The Embassy of Cambodia

Zadie Smith

The Embassy of Cambodia
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The Embassy of Cambodia

Zadie Smith

Back on the terrain of NW, The Embassy of Cambodia is another remarkable work of fiction from Zadie Smith. ‘The fact is, if we followed the history of every little country in the world - in its dramatic as well as its quiet times - we would have no space left in which to live our own lives or apply ourselves to our necessary tasks, never mind indulge in occasional pleasures, like swimming…’

First published this Spring in the New Yorker, The Embassy of Cambodia is a rare and brilliant story that takes us deep into the life of a young woman, Fatou, domestic servant to the Derawals and escapee from one set of hardships to another. Beginning and ending outside the Embassy of Cambodia, which happens to be located in Willesden, NW London, Zadie Smith’s absorbing, moving and wryly observed story suggests how the apparently small things in an ordinary life always raise larger, more extraordinary questions.

Review

What to make of Zadie Smith’s The Embassy of Cambodia, a short story, originally published in The New Yorker, now packaged into a slight, hardcover book? Is that all? you may very well ask. Printing a short story on its own seems a radical act. After all, the audience for short fiction is itself rather small. To overlook Smith’s story on the basis of size, however, would be a terrible mistake. The Embassy of Cambodia is in no way slender in quality; it is, in my opinion, a tiny masterpiece.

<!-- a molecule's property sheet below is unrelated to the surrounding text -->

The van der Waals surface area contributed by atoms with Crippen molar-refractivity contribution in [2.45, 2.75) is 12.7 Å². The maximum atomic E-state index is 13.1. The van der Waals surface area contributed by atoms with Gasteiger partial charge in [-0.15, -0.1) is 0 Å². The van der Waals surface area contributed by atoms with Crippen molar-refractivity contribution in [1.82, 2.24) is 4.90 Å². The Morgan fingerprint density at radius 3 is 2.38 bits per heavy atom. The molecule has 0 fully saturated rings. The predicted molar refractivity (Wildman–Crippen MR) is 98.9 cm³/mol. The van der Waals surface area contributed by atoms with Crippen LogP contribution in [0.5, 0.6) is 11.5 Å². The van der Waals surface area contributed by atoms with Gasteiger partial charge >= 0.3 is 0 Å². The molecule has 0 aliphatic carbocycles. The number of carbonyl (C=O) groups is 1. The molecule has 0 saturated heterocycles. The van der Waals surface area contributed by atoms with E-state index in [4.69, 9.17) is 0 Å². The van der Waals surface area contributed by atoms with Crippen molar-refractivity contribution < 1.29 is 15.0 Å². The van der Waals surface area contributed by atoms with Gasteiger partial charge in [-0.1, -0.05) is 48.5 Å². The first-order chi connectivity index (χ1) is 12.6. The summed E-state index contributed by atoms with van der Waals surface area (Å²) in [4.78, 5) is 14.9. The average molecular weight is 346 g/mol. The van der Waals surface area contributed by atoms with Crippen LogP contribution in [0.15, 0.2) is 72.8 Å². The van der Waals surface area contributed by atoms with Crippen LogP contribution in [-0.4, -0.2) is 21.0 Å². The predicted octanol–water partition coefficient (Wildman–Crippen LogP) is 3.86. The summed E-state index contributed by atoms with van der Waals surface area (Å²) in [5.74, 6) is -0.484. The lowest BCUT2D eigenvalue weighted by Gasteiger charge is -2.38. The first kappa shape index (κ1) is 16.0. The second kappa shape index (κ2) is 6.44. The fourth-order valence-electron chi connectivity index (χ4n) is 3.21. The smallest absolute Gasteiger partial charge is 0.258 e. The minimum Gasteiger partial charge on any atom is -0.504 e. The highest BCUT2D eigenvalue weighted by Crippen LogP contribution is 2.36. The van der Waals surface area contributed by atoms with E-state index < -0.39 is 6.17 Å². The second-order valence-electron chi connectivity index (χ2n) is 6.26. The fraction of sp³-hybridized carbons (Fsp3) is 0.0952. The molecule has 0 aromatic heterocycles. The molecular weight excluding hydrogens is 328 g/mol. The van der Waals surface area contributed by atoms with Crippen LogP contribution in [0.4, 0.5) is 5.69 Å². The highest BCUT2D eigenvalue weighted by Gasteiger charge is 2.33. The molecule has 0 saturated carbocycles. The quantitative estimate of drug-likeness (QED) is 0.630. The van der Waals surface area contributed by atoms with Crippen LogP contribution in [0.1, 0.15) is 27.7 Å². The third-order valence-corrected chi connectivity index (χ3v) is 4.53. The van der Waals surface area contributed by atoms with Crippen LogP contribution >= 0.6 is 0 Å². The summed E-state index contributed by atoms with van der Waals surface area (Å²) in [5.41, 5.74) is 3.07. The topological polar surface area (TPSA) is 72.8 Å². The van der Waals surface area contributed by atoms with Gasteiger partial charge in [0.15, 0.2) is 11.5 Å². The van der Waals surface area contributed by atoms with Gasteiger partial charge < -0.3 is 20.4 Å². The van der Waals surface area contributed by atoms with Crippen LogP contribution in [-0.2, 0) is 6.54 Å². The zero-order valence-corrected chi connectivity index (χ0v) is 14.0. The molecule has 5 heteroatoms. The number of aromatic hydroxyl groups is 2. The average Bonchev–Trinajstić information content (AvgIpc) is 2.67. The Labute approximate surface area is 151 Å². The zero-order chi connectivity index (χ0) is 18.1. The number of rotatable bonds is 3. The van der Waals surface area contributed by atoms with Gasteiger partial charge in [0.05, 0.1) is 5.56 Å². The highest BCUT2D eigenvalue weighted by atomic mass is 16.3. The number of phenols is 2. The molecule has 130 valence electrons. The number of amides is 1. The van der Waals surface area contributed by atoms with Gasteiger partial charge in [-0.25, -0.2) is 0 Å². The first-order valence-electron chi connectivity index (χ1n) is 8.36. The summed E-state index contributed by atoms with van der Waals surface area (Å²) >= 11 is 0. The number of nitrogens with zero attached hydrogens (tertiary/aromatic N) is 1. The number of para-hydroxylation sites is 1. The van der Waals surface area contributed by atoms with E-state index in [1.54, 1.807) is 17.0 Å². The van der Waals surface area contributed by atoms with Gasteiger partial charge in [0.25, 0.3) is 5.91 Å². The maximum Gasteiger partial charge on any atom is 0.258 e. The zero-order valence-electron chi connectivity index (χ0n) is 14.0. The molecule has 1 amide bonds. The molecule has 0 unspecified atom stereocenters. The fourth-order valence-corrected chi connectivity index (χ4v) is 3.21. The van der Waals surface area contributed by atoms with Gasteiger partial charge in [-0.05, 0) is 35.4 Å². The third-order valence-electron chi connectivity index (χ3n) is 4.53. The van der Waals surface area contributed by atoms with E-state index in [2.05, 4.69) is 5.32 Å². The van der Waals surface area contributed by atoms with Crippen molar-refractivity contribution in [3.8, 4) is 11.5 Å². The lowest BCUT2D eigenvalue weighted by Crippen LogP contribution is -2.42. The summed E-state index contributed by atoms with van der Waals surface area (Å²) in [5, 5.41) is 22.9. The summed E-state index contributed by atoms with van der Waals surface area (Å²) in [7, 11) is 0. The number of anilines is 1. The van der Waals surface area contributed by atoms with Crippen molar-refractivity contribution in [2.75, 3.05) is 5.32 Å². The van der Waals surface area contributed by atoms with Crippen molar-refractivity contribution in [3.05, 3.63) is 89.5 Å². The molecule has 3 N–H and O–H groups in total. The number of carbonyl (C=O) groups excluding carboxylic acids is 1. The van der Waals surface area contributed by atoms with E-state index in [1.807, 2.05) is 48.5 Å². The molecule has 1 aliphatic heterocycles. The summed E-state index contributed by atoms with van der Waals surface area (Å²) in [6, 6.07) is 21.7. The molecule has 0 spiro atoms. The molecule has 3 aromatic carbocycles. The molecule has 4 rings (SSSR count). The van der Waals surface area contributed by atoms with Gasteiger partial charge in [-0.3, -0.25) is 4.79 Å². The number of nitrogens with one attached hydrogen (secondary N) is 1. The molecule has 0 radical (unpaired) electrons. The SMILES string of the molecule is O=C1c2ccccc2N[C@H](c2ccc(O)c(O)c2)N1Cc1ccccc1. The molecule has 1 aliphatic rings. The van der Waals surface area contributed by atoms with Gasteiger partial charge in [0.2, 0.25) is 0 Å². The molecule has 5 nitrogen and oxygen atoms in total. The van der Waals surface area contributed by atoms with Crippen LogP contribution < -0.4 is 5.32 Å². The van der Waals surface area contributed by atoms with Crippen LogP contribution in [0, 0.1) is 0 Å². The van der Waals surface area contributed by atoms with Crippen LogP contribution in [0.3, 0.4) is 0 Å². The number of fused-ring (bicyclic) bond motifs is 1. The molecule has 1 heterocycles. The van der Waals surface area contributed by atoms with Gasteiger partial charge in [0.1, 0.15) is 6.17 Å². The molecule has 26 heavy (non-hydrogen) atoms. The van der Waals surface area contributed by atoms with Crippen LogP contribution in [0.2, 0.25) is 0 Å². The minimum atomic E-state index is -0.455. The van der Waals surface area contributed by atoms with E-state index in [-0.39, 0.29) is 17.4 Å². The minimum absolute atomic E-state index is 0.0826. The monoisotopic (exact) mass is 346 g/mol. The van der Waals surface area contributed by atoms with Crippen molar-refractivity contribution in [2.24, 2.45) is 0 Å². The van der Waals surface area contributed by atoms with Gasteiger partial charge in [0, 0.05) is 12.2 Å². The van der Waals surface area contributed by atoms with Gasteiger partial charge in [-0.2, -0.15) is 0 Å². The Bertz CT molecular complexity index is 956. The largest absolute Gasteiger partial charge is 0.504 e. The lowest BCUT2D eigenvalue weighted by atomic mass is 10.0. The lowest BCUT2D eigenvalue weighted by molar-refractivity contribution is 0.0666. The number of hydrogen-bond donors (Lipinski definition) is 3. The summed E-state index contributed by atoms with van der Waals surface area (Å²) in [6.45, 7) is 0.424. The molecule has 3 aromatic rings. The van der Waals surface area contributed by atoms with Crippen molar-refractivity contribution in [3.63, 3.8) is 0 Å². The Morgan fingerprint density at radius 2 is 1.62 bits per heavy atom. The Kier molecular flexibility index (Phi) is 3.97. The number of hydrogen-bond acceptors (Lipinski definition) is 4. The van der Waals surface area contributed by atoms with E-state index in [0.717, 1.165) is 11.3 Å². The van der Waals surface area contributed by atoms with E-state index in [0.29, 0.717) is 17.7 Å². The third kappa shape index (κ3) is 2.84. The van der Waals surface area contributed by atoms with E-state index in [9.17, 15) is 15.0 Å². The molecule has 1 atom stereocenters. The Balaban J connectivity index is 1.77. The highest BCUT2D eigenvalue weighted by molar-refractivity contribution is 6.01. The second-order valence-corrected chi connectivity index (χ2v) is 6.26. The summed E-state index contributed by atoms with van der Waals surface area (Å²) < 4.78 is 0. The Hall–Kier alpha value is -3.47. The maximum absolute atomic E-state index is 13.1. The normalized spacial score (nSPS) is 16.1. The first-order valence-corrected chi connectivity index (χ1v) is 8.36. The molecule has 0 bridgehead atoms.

The Embassy of Cambodia focuses on Fatou, an immigrant housekeeper casually exploited by the family she serves in present-day North West London. Fatou’s one rebellion is stealing the family’s guest pass to a local health club where she enjoys the daily ritual of taking a swim.

As Fatou strolls around her well-off neighbourhood, passing the mysterious and eponymous Embassy of Cambodia, swims laps in the baptismal-like health club pool or sips coffee in a nearby Tunisian café, her mind wanders, allowing Smith space to explore the themes of migration and belonging she so eloquently expressed in her acclaimed novels, White Teeth and NW.

Whenever I read short-fiction anthologies, I need time to digest a story before moving on to the next and I’ll often re-read the same story a few times. The Embassy of Cambodia definitely demands a re-read, then another – and another. Smith’s conversational tone is at once humorous and profound, and she leaves readers guessing until the end, and long afterwards.

This is why I admire the decision to publish The Embassy of Cambodia as a stand-alone text. Reading it inspires the same joys Fatou finds through swimming: with each micro chapter you wade further into its depths, the short story’s big ideas start rippling through your mind and, suddenly, you’re fully submerged.


Emily Laidlaw is a freelance reviewer.

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